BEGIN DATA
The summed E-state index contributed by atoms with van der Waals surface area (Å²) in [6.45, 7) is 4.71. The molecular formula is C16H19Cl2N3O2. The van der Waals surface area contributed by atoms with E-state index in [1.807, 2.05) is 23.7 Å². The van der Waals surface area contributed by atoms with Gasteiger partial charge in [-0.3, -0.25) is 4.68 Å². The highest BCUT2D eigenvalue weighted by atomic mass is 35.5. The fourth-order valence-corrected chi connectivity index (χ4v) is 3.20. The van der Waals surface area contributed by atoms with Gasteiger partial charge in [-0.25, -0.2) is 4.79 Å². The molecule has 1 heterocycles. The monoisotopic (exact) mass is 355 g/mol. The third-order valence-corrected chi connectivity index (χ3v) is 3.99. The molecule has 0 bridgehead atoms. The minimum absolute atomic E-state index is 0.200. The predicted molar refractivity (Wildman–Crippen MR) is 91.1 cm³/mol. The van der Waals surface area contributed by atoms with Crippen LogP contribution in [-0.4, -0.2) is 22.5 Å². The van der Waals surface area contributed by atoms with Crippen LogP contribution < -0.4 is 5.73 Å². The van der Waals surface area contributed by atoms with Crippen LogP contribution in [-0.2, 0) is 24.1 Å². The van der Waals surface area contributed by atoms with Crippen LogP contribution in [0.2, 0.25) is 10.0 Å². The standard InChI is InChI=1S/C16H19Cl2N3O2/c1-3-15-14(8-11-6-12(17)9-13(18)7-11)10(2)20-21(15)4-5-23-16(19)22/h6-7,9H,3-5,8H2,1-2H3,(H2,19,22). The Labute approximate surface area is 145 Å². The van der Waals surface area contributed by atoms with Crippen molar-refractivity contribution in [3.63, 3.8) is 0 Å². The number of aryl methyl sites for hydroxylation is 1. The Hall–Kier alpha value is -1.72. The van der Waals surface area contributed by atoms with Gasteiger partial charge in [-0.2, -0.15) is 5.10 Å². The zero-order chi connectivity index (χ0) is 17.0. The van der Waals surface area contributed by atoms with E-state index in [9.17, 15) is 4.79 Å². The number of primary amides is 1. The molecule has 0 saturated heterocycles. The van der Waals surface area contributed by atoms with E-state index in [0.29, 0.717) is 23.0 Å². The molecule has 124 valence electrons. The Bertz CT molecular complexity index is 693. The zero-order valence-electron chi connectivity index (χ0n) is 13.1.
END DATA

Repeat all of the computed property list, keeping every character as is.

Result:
The summed E-state index contributed by atoms with van der Waals surface area (Å²) in [6.45, 7) is 4.71. The molecular formula is C16H19Cl2N3O2. The van der Waals surface area contributed by atoms with E-state index in [1.807, 2.05) is 23.7 Å². The van der Waals surface area contributed by atoms with Gasteiger partial charge in [-0.3, -0.25) is 4.68 Å². The highest BCUT2D eigenvalue weighted by atomic mass is 35.5. The fourth-order valence-corrected chi connectivity index (χ4v) is 3.20. The van der Waals surface area contributed by atoms with Gasteiger partial charge in [-0.25, -0.2) is 4.79 Å². The molecule has 1 heterocycles. The monoisotopic (exact) mass is 355 g/mol. The third-order valence-corrected chi connectivity index (χ3v) is 3.99. The molecule has 0 bridgehead atoms. The minimum absolute atomic E-state index is 0.200. The predicted molar refractivity (Wildman–Crippen MR) is 91.1 cm³/mol. The van der Waals surface area contributed by atoms with Crippen LogP contribution in [-0.4, -0.2) is 22.5 Å². The van der Waals surface area contributed by atoms with Crippen LogP contribution < -0.4 is 5.73 Å². The van der Waals surface area contributed by atoms with Crippen LogP contribution in [-0.2, 0) is 24.1 Å². The van der Waals surface area contributed by atoms with Crippen LogP contribution in [0.2, 0.25) is 10.0 Å². The standard InChI is InChI=1S/C16H19Cl2N3O2/c1-3-15-14(8-11-6-12(17)9-13(18)7-11)10(2)20-21(15)4-5-23-16(19)22/h6-7,9H,3-5,8H2,1-2H3,(H2,19,22). The Labute approximate surface area is 145 Å². The van der Waals surface area contributed by atoms with Crippen molar-refractivity contribution in [3.63, 3.8) is 0 Å². The number of aryl methyl sites for hydroxylation is 1. The Hall–Kier alpha value is -1.72. The van der Waals surface area contributed by atoms with Gasteiger partial charge in [-0.2, -0.15) is 5.10 Å². The zero-order chi connectivity index (χ0) is 17.0. The van der Waals surface area contributed by atoms with E-state index in [9.17, 15) is 4.79 Å². The number of primary amides is 1. The molecule has 0 saturated heterocycles. The van der Waals surface area contributed by atoms with E-state index in [0.29, 0.717) is 23.0 Å². The molecule has 124 valence electrons. The Bertz CT molecular complexity index is 693. The zero-order valence-electron chi connectivity index (χ0n) is 13.1.